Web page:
RANS Robotics Paper/Presentation for the Restaurant Association of Nova Scotia
RANS Robotics Paper/Presentation for the Restaurant Association of Nova Scotia
Types of Robotics (Front of House vs Back of House)
The facility has an opportunity to choose from the various forms of robotics that could facilitate their operations. Being able to choose the right robotics makes it possible to achieve the targeted objectives, and also offers the chance to minimize the costs of having to switch from one form to the other. Consequently, it is necessary to engage in thorough analysis of available options before settling on the most suitable one. Consequently, this section elaborates the need to consider both front of house and back of house robots, while paying considerable attention to the potential merits associated with each of these forms. It shows how front of the house robots facilitate operations in the sections where customers dine, while back of house focuses on robots that help in areas where customers are not likely to visit. Paying considerable attention to how the restaurant will gain from front of house and back of house robots offer an opportunity to improve organizational operations and increase productivity.
Front of House Robots
Front of house robots refer to those that are applicable in all the buyer touch points or areas in a restaurant. The front of house in hospitality refers to where consumers make their orders and dine. It encompasses everything from the waiting facility to the host stand, restrooms, bar, dining room, and outside seating area (Guszkowski, 2022). In other words, the front of the house comprises all areas of a hotel or restaurant where customers can visit or go.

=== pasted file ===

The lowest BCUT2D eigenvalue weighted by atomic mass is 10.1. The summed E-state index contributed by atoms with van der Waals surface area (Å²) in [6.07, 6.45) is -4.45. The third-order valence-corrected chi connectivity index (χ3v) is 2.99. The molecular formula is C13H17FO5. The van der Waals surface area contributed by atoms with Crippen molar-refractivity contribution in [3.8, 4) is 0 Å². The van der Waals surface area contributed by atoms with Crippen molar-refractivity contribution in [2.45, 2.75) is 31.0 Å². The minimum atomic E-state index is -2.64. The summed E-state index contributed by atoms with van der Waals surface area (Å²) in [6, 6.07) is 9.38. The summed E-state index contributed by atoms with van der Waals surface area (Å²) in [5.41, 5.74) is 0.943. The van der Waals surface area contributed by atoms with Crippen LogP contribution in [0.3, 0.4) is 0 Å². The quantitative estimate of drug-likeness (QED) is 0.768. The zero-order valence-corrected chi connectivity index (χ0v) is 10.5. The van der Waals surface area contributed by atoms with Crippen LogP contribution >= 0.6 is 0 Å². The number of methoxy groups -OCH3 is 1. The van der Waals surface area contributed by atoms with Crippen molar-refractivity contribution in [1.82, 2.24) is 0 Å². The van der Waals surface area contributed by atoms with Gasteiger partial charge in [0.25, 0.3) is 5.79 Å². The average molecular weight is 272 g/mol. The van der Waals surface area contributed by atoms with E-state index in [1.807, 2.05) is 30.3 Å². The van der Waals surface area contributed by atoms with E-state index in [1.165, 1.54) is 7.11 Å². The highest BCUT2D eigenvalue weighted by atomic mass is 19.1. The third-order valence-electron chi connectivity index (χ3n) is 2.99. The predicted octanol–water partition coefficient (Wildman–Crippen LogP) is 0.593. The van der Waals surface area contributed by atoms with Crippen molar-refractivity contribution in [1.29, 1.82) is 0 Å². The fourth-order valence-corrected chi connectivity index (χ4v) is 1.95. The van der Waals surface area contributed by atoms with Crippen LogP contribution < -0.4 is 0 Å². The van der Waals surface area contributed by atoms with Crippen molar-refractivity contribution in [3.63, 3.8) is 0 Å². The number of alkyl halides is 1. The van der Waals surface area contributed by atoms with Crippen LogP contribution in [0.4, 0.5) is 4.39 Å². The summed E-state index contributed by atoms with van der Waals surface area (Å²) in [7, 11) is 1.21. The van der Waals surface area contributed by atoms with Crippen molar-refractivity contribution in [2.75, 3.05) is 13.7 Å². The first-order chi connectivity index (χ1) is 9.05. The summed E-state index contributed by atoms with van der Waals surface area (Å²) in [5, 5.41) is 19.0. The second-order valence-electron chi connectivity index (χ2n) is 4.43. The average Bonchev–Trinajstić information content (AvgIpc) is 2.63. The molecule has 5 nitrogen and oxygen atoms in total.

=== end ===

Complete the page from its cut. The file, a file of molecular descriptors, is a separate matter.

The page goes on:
Thus, front house robots refer to those robots that facilitate operations in places where customers sit or are likely to go or visit. Such robots would help in various functions, including taking orders, delivering order, and ensuring cleanliness within the facility. One of the possible merits of using front of house robots is that they provide an opportunity to handle smaller issues and increased urge from buyers as the restrictions put in place to combat COVID-19 continue to relax (Guszkowski, 2022). Moreover, front of house robots are beneficial because they offer an opportunity to perform a lot of duties compared to human beings, which serves as an added advantage to firms that are considering cutting their labor costs. Besides, more front of house robots are effective because they perform duties more precisely and are not susceptible to errors as it would happen with human operators (Guszkowski, 2022). Another merit of using such technology is that it would cut on overcrowding that is likely to occur when employees are tasked with the duty of supplying orders to the various clients. Therefore, the technology is more likely to be handy now that the hospitality sector is striving to overcome the effects of COVID-19. However, that does not imply that front of the house robots do not have their limitations. An evident limitation with the technology is that it is relatively costly and those firms that do not generate enough revenue can hardly afford it (Guszkowski, 2022). The other challenge is that the robots could not be as flexible and dynamic as human employees who are able to make abrupt choices depending on the circumstance. Nonetheless, the in front of house technology is set to transform how restaurants conduct their operations.